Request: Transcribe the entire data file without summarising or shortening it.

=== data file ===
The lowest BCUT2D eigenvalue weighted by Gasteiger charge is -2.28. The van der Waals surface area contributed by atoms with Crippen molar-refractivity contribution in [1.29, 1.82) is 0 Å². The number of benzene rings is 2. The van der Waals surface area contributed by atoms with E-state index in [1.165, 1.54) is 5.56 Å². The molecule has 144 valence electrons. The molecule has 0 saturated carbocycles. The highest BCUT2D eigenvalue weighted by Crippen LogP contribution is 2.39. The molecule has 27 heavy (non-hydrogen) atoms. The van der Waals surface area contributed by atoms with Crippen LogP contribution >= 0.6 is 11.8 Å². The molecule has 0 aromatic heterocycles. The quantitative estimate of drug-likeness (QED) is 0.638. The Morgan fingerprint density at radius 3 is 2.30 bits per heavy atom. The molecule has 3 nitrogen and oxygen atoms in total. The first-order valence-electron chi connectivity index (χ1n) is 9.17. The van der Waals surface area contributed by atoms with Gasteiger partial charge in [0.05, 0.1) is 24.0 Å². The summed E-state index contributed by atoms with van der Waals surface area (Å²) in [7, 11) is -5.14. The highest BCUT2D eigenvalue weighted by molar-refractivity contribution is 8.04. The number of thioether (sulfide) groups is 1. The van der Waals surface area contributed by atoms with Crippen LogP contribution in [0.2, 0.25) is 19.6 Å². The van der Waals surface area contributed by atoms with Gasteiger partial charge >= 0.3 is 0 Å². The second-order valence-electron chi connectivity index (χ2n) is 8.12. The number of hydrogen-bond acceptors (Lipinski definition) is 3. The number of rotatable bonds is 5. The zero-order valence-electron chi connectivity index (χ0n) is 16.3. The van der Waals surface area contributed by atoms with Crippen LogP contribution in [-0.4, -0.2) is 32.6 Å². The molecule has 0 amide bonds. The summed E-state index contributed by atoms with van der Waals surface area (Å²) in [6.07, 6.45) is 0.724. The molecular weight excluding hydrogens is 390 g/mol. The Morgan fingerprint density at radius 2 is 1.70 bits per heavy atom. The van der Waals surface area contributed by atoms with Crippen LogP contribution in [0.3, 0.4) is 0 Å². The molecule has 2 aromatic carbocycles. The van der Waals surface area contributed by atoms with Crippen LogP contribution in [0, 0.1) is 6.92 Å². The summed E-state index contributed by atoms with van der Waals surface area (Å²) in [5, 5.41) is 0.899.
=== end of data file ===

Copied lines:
The lowest BCUT2D eigenvalue weighted by Gasteiger charge is -2.28. The van der Waals surface area contributed by atoms with Crippen molar-refractivity contribution in [1.29, 1.82) is 0 Å². The number of benzene rings is 2. The van der Waals surface area contributed by atoms with E-state index in [1.165, 1.54) is 5.56 Å². The molecule has 144 valence electrons. The molecule has 0 saturated carbocycles. The highest BCUT2D eigenvalue weighted by Crippen LogP contribution is 2.39. The molecule has 27 heavy (non-hydrogen) atoms. The van der Waals surface area contributed by atoms with Crippen LogP contribution >= 0.6 is 11.8 Å². The molecule has 0 aromatic heterocycles. The quantitative estimate of drug-likeness (QED) is 0.638. The Morgan fingerprint density at radius 3 is 2.30 bits per heavy atom. The molecule has 3 nitrogen and oxygen atoms in total. The first-order valence-electron chi connectivity index (χ1n) is 9.17. The van der Waals surface area contributed by atoms with Gasteiger partial charge in [0.05, 0.1) is 24.0 Å². The summed E-state index contributed by atoms with van der Waals surface area (Å²) in [7, 11) is -5.14. The highest BCUT2D eigenvalue weighted by molar-refractivity contribution is 8.04. The number of thioether (sulfide) groups is 1. The van der Waals surface area contributed by atoms with Crippen LogP contribution in [0.2, 0.25) is 19.6 Å². The van der Waals surface area contributed by atoms with Gasteiger partial charge >= 0.3 is 0 Å². The second-order valence-electron chi connectivity index (χ2n) is 8.12. The number of hydrogen-bond acceptors (Lipinski definition) is 3. The number of rotatable bonds is 5. The zero-order valence-electron chi connectivity index (χ0n) is 16.3. The van der Waals surface area contributed by atoms with Crippen LogP contribution in [-0.4, -0.2) is 32.6 Å². The molecule has 0 amide bonds. The summed E-state index contributed by atoms with van der Waals surface area (Å²) in [6.07, 6.45) is 0.724. The molecular weight excluding hydrogens is 390 g/mol. The Morgan fingerprint density at radius 2 is 1.70 bits per heavy atom. The van der Waals surface area contributed by atoms with Crippen LogP contribution in [0.3, 0.4) is 0 Å². The molecule has 2 aromatic carbocycles. The van der Waals surface area contributed by atoms with Crippen LogP contribution in [0, 0.1) is 6.92 Å². The summed E-state index contributed by atoms with van der Waals surface area (Å²) in [5, 5.41) is 0.899.